The Department of Human Services (DHS) has wiped a $4,000 Centrelink ‘robo-debt’ just before a legal challenge.

Victoria Legal Aid is running a test case on behalf of Melbourne nurse Madeleine Masterton over claims that she was being coerced into paying debts that were incorrect, or not owed at all.

Her debt was issued by an automated program that calculates former welfare recipients’ debt by taking a fortnightly average rather than the exact amount claimed, leading to thousands upon thousands of errors and false claims.

The department has now erased the entire debt incurred by Ms Masterton, which for some is evidence that the automated program cannot withstand legal scrutiny.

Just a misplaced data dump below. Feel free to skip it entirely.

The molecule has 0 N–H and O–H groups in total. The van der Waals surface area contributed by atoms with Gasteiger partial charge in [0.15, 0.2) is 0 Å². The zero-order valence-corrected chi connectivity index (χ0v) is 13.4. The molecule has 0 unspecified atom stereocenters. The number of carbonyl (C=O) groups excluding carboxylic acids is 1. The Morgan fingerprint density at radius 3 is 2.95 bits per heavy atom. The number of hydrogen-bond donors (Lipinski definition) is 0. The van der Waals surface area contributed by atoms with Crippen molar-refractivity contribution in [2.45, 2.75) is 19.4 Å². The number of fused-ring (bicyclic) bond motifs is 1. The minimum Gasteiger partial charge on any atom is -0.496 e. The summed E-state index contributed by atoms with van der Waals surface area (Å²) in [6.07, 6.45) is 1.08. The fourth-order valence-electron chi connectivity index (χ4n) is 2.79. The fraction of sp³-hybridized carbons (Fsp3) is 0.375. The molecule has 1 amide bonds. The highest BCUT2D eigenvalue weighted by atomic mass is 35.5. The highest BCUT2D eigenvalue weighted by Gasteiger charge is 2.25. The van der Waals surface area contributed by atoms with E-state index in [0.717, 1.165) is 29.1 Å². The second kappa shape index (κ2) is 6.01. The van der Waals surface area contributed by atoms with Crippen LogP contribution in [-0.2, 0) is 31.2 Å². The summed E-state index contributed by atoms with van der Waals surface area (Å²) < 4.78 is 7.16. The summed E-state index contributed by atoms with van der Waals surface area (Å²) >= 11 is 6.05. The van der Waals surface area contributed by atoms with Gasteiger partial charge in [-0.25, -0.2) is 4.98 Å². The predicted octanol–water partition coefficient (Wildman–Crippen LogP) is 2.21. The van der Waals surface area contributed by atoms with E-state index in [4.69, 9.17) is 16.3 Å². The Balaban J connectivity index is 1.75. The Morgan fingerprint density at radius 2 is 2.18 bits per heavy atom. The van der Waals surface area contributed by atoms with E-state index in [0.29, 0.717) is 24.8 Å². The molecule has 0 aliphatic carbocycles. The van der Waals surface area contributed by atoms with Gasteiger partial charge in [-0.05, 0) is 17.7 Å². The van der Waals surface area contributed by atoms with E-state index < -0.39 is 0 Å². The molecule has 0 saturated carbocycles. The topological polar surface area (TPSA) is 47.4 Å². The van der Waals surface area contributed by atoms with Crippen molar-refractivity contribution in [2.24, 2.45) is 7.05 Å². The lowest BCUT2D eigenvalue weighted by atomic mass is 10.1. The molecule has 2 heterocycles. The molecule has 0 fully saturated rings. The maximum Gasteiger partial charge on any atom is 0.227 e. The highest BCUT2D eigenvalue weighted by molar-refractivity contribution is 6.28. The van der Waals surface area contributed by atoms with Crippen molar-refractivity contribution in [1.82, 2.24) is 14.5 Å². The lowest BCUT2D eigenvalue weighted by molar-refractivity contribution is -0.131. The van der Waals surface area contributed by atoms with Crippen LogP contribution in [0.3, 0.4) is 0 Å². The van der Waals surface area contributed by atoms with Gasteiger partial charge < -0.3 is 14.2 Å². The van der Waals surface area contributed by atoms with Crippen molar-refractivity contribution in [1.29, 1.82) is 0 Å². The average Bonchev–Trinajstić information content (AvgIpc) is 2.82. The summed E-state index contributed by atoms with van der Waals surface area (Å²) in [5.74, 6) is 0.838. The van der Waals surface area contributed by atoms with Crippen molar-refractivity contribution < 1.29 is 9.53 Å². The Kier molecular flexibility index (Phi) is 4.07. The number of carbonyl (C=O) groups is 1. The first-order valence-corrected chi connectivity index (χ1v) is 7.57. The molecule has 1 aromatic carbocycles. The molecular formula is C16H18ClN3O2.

Ms Masterton's lawyer wants the trial to proceed to test the legal basis of the methodology used to calculate the debts.

“In wiping her debt, Centrelink is admitting that they got it wrong and is essentially trying to avoid scrutiny as a result,” said Australian Council of Social Service chief executive Cassandra Goldie

“This isn’t a one-off case – it’s one example of a system that doesn’t work.”

The DHS said in a recent Senate estimates inquiry that over 70,000 robo-debts had been reduced or wiped completely, of a total of almost 445,000 debts raised.

The department denies the reduction or waiving of debts is evidence of flaws in the scheme.

Over 150,000 debts have been paid without review.

The Federal Court case involving Ms Masterton is expected to continue in August.